A strong MSP SLA agreement will not only outline what an MSP is responsible for—it will also outline what responsibilities the customer should assume for their IT environments. This usually involves requiring them to follow certain practices and procedures sanctioned by you, as the steward of their data and networks. For instance, if a customer installs bad applications or engages in risky computer behaviors, they should be held accountable if these acts cause service disruptions.

How to calculate SLA penalties

SLA penalties will vary between contracts. When you’re drafting your SLA, your SLA penalty calculations should take the following parameters into consideration:

  • Service availability: This involves factors like database availability, data center resources, and network uptime. Penalties should be used as a deterrent against service downtime, because downtime is likely to impact business productivity.
  • Service quality: This refers to a performance guarantee, usually represented by the number of errors allowed in a service or product, process gaps, and other issues pertaining to quality of service. Many SLAs levy a penalty for every failure to meet these goals.

When calculating SLA penalties, consider the range of penalty types available to you. Here are the three most common SLA penalty types:


Financial penalties require the service provider to pay the customer damages, as agreed upon in the contract.


Service credits require the service provider to reimburse the customer for the cost of the work that was done or offer credit for work to be done in the future. In this penalty type, actual funds are not transferred.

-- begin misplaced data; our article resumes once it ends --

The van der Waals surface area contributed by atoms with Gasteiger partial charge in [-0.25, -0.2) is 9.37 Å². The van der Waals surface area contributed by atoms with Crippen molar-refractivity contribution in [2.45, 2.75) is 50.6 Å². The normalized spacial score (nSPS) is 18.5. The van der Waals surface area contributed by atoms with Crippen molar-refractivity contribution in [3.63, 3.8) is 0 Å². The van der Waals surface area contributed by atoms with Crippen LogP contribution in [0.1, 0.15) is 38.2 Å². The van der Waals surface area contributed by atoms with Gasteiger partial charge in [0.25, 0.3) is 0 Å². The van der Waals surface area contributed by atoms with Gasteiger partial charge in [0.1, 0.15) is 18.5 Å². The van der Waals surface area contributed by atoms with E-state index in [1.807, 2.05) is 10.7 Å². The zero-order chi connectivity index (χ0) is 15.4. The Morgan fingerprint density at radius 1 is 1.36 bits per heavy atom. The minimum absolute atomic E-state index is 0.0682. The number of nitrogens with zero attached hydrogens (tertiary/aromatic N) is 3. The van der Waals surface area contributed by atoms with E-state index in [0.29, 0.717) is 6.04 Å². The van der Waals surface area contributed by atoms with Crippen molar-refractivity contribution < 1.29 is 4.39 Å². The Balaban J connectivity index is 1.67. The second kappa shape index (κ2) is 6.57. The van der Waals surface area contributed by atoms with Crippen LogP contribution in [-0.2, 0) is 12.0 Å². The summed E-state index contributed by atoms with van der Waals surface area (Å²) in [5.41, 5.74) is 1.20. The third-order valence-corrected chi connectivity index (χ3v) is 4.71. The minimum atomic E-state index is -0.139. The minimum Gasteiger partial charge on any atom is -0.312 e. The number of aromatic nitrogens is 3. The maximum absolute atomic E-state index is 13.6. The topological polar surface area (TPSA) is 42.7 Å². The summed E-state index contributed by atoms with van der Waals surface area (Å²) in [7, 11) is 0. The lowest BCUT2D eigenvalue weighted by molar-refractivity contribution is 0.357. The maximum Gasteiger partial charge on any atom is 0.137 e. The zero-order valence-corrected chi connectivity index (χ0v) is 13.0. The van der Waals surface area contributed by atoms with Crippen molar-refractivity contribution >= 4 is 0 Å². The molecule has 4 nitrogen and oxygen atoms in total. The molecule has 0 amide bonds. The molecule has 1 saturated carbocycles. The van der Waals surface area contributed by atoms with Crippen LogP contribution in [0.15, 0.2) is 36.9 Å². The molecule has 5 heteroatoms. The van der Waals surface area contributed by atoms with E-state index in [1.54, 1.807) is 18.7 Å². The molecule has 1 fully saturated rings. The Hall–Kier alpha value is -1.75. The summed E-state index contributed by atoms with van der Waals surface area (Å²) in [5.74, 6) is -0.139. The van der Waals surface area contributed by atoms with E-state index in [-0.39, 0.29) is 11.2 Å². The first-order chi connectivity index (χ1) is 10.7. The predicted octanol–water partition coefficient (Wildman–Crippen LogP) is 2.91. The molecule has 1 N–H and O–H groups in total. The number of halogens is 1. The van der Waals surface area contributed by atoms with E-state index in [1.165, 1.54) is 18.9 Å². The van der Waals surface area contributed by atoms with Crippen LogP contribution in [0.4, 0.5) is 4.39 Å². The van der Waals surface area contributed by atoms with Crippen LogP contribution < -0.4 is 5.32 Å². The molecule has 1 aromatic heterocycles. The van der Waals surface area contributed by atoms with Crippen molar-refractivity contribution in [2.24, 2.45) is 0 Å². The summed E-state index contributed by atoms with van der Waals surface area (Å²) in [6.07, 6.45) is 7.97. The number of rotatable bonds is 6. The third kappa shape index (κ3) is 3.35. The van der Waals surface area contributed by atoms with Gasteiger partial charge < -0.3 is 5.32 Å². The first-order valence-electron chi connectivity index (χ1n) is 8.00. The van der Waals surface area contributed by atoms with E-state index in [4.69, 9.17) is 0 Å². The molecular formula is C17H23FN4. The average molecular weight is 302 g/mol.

This involves the service provider extending the term of the license or offering additional support services to the customer at no extra charge.

It is key that penalties are set out in the language of the service contract, or they will not be enforceable.

Choosing a tool that facilitates SLA compliance

An MSP SLA is in place to protect both your business and your customer’s. It sets expectations, commits your services to maintain a certain level of quality, and helps mitigate the chances of disagreements occurring—which often end up resulting in customer dissatisfaction.

With the right MSP tool, you can save time on SLA reporting and improve your ability to meet SLAs, ultimately boosting customer satisfaction. SolarWinds® MSP Manager  is a help desk solution designed specifically for MSPs that helps you resolve customer issues quickly and easily. This tool features intuitive and lightweight ticketing, allows you to batch billing exports to save time, and offers comprehensive customer and knowledge management capabilities. Its multiple reporting dashboards keep you organized and informed, meaning it’s easier to keep track of the various metrics you need to stay on top of your responsibilities as outlined in your SLA.

MSP Manager is also available as an advanced mobile application for convenience and work in the field. It is easy to use, dynamic, and features a branded customer portal for easy support requests. If you want to deliver a help desk solution that will impress your customers and help you meet and report on SLAs, look no further than SolarWinds MSP Manager. A 14-day free trial is available for MSPs interested in learning more.